In a related matter, the FDA has issued draft guidance in an effort to clarify when medical devices that were approved through the 510(k) process, but later changed, updated or otherwise modified, must go through the premarket approval process again. The 510(k) process, the approval avenue for so-called lower-risk devices, requires device makers to demonstrate that the new or modified product is substantially equivalent to another legally marketed medical device. But if modifications made to such devices affect the product’s safety or effectiveness or change its intended use, another 510(k) must be submitted. Dr. Jeffrey Shuren, director of the FDA’s Center for Devices and Radiological Health, in a statement announcing the draft guidance, had this to say:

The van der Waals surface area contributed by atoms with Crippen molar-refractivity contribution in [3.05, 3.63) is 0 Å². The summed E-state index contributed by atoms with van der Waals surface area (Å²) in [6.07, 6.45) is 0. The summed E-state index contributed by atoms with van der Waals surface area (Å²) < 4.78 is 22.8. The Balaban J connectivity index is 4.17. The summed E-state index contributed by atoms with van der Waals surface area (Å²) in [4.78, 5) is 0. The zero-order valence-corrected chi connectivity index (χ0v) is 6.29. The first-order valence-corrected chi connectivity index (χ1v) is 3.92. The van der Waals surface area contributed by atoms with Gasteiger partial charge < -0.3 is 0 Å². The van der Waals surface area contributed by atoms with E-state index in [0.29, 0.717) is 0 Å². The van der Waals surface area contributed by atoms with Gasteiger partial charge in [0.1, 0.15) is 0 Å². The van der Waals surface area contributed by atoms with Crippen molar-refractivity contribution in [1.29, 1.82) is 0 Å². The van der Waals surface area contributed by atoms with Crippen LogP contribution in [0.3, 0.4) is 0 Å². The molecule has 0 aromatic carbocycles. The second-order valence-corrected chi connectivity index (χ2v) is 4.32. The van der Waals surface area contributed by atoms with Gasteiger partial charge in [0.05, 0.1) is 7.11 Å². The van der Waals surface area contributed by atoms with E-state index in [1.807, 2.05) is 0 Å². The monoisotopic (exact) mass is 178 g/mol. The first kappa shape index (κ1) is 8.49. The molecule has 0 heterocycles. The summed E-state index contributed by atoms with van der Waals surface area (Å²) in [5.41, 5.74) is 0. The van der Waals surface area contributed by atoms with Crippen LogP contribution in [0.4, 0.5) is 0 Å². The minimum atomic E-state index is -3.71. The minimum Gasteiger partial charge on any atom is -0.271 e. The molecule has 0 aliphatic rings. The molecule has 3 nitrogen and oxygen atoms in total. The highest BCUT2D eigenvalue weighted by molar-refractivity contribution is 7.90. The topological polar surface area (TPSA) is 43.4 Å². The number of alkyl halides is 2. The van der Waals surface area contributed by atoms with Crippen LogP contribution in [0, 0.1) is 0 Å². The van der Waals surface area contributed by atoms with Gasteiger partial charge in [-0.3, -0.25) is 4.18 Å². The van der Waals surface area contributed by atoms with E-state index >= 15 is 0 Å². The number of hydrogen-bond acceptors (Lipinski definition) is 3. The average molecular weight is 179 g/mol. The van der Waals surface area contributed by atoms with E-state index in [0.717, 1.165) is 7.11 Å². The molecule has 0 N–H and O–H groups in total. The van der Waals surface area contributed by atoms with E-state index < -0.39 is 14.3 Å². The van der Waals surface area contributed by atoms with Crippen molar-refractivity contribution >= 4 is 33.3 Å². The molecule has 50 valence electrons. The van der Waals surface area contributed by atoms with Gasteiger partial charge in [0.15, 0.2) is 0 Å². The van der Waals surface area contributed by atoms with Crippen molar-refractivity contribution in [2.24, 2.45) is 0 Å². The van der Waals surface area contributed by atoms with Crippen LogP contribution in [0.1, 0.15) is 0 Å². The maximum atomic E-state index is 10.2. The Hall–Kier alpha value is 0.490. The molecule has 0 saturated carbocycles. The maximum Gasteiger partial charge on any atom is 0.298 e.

We are making the regulatory process for medical devices less challenging by better describing our expectations. In particular, manufacturers can continue to make innovative improvements to their devices and better plan for any updated submissions. This saves time and money.
The draft guidance, which can be found on the FDA’s website, clarifies the kinds of changes that trigger the need for a new submission, such as specific labeling changes, changes in the technology used, changes in performance specifications, manufacturing changes and changes in materials used to make the device. Hopefully, the abuses of the fast-track system will be a thing of the past, but that will only happen if the FDA does its job. Of course, that will require adequate funding from Congress.
Source: Lawyers USA Online
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